Akineton and Tetrazepam (both not technically tranquilizer, but they kill shaking and relax the muscles)
turn my legs into pudding and are best slept off. Akineton is noticeable the next day in poor co-ordination, poor vision and light sensitive eyes. Ideally the day after should also be spent at home. Otherwise, it’s sunglasses, avoiding stairs and ridicule because you cannot read anything. (I’m having a day-after today and I’m typing this in Word using Arial size 72. It’s still slightly blurry. Work was fun today. It’s hard to pretend to be able to read. )
Akineton generally isn’t supposed to be addictive, and it really works. The side effects just suck. Doc heavily advocates this med, every other doctor I have seen says it’s totally the wrong thing to treat restlessness. Tetrazepam also hits the muscles hard and also is bad for further plans the same day. But it has no effects that last into the next day. Downside it is addictive and I didn’t get another prescription for it. Bad, I rather liked it.
Propranolol , also not a tranquilizer, but is supposed to have a calming effect. If it’s there, it is not physically calming. I didn’t get a prescription for that either, but other than it not being addictive, the med didn’t have much going for it. Lorazepam is another med that doc actually approves of. I’m not so sure about it. Sure, it calms me down, it is very variable in dosing and it doesn’t flatten me completely, and it acts very fast (hence works well against an upcoming manic phase). But it is addictive and most of the calming effect is psychological. It helps most against anxiety and scattered mix in mania. It does work in physical agitation as well, but Akineton and Tetrazepam do a better and longer lasting job there.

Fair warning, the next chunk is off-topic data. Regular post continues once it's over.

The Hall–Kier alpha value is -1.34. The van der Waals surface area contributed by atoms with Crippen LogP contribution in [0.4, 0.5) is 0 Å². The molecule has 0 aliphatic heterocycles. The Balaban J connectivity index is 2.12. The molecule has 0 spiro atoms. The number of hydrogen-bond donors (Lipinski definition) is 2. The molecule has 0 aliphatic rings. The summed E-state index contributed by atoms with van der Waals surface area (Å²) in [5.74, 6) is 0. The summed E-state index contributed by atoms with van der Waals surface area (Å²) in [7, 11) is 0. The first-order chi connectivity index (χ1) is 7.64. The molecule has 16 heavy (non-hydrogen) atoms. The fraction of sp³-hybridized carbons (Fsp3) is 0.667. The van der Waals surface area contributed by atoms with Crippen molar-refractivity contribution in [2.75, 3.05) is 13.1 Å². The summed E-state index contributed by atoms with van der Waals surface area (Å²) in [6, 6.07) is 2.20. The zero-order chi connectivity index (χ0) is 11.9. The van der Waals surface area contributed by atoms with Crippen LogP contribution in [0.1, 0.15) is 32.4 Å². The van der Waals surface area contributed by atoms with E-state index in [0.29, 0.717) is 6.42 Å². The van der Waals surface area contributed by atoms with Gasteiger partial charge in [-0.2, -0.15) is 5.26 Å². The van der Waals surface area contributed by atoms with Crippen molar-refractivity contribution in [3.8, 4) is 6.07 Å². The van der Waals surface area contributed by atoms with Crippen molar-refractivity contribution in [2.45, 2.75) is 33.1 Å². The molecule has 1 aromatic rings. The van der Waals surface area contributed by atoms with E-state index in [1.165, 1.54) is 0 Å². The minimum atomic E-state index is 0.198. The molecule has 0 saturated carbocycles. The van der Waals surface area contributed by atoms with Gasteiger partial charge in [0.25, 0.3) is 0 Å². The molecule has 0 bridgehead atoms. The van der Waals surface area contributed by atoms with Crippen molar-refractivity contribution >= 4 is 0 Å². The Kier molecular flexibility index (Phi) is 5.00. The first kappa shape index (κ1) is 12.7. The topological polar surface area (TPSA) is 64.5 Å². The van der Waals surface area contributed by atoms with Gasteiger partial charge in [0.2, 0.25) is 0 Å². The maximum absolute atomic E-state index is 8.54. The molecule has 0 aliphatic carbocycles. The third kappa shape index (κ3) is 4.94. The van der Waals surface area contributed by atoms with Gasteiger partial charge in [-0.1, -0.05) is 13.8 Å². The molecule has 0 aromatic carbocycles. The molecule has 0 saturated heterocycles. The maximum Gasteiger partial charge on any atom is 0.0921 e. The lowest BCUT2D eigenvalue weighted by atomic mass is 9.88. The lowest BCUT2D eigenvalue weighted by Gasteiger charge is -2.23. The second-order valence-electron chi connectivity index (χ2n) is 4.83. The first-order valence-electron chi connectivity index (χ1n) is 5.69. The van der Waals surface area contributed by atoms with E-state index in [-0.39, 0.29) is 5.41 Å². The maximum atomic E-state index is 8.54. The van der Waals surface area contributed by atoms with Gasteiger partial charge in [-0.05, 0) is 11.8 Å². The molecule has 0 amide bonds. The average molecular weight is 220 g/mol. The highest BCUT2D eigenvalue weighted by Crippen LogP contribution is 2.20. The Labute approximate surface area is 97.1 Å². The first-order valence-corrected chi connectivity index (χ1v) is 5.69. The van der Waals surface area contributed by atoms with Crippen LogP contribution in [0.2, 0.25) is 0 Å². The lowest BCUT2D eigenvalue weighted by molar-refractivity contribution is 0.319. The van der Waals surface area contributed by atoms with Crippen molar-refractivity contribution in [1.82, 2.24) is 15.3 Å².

But at least I got all the other prescriptions together okay.
Of course doc had her own advice for going back to college. I should not wait for things to get out of hand, but if for any reason, emotional, med-related or cognitive problem wise, I couldn’t follow a course that I had already taken, I should call it quits. It sounded a lot like she was expecting me back before December.
It’s not like I have never considered that I might do just as badly as the first time around. When I was at work today and had a very hard time looking at the work of the students because I couldn’t see well enough. It took me several tries to get the ticket from the ticket machine because I couldn’t read the text next to the buttons, explaining which one was for which option. Call me a whimp, but I was frustrated enough to cry by the time I got home this evening. The vision is slowly starting to clear up around now. In response to today and a lot of previous thoughts, talk (you know who you are) and doubts, I did a little goal revision. I want to make it through the first trimester and actually get something out of the course while doing it. That gives a goal and a timeframe that I can handle. 8 weeks are enough to find out whether I’m up to living alone (previous study attempt on meds ended with disappeared laundry, total chaos and irregular meals), up to getting up every morning (in spite of an alarm clock, meds made me sleepy enough to doze off immediately again), to attend and understand a lecture (previously either asleep or whacked out).
As my memories of the course material are scant to say the least, most will be news to me. I’ll quickly know whether memory, concentration and vision make it even possible to follow the course. Of course, the errant mind will not rest either. the meds keep errant mind on a leash, but in times of stress, it occasionally gets away. Knock out by meds isn’t exactly good if there are plans for the next day.
Cutting all the thinking and worrying, it boils down to going there, working my ass off or 8 weeks and hoping for the best. The illness related factors are all beyond my control. And besides, who in the world, aside from me, does care whether I have been to Oxford or not? Maybe the parentals, but that's just a maybe.